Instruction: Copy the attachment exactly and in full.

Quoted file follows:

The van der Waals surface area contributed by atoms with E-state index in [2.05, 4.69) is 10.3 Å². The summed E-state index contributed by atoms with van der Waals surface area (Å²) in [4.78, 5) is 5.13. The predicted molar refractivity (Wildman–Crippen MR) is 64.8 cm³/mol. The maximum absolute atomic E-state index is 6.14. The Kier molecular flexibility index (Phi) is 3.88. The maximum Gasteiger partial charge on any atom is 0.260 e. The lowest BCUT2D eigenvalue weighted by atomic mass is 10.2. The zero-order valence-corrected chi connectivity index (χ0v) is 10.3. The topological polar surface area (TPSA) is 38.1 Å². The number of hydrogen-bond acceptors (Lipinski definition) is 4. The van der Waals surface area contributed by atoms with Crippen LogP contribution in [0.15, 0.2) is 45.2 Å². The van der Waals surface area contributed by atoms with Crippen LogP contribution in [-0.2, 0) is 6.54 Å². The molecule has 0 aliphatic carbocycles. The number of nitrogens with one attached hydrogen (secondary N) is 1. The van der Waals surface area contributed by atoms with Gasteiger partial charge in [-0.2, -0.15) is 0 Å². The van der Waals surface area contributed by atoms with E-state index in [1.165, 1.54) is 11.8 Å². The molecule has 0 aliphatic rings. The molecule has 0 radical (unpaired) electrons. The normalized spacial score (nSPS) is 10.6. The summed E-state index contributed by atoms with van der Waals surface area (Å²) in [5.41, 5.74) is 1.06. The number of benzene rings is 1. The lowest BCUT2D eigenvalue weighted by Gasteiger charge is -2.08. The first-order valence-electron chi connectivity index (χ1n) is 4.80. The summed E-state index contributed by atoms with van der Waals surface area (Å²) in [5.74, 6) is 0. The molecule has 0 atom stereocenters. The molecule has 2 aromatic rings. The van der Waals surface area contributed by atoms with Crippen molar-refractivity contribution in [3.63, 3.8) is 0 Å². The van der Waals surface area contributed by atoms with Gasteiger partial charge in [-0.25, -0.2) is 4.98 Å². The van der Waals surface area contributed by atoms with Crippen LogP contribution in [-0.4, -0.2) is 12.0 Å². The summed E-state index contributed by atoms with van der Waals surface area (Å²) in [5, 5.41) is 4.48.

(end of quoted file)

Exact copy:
The van der Waals surface area contributed by atoms with E-state index in [2.05, 4.69) is 10.3 Å². The summed E-state index contributed by atoms with van der Waals surface area (Å²) in [4.78, 5) is 5.13. The predicted molar refractivity (Wildman–Crippen MR) is 64.8 cm³/mol. The maximum absolute atomic E-state index is 6.14. The Kier molecular flexibility index (Phi) is 3.88. The maximum Gasteiger partial charge on any atom is 0.260 e. The lowest BCUT2D eigenvalue weighted by atomic mass is 10.2. The zero-order valence-corrected chi connectivity index (χ0v) is 10.3. The topological polar surface area (TPSA) is 38.1 Å². The number of hydrogen-bond acceptors (Lipinski definition) is 4. The van der Waals surface area contributed by atoms with Crippen LogP contribution in [0.15, 0.2) is 45.2 Å². The van der Waals surface area contributed by atoms with Crippen LogP contribution in [-0.2, 0) is 6.54 Å². The molecule has 0 aliphatic carbocycles. The number of nitrogens with one attached hydrogen (secondary N) is 1. The van der Waals surface area contributed by atoms with Gasteiger partial charge in [-0.2, -0.15) is 0 Å². The van der Waals surface area contributed by atoms with E-state index in [1.165, 1.54) is 11.8 Å². The molecule has 0 aliphatic rings. The molecule has 0 radical (unpaired) electrons. The normalized spacial score (nSPS) is 10.6. The summed E-state index contributed by atoms with van der Waals surface area (Å²) in [5.41, 5.74) is 1.06. The number of benzene rings is 1. The lowest BCUT2D eigenvalue weighted by Gasteiger charge is -2.08. The first-order valence-electron chi connectivity index (χ1n) is 4.80. The summed E-state index contributed by atoms with van der Waals surface area (Å²) in [5.74, 6) is 0. The molecule has 0 atom stereocenters. The molecule has 2 aromatic rings. The van der Waals surface area contributed by atoms with Crippen molar-refractivity contribution in [3.63, 3.8) is 0 Å². The van der Waals surface area contributed by atoms with Gasteiger partial charge in [-0.25, -0.2) is 4.98 Å². The van der Waals surface area contributed by atoms with Crippen LogP contribution in [-0.4, -0.2) is 12.0 Å². The summed E-state index contributed by atoms with van der Waals surface area (Å²) in [5, 5.41) is 4.48.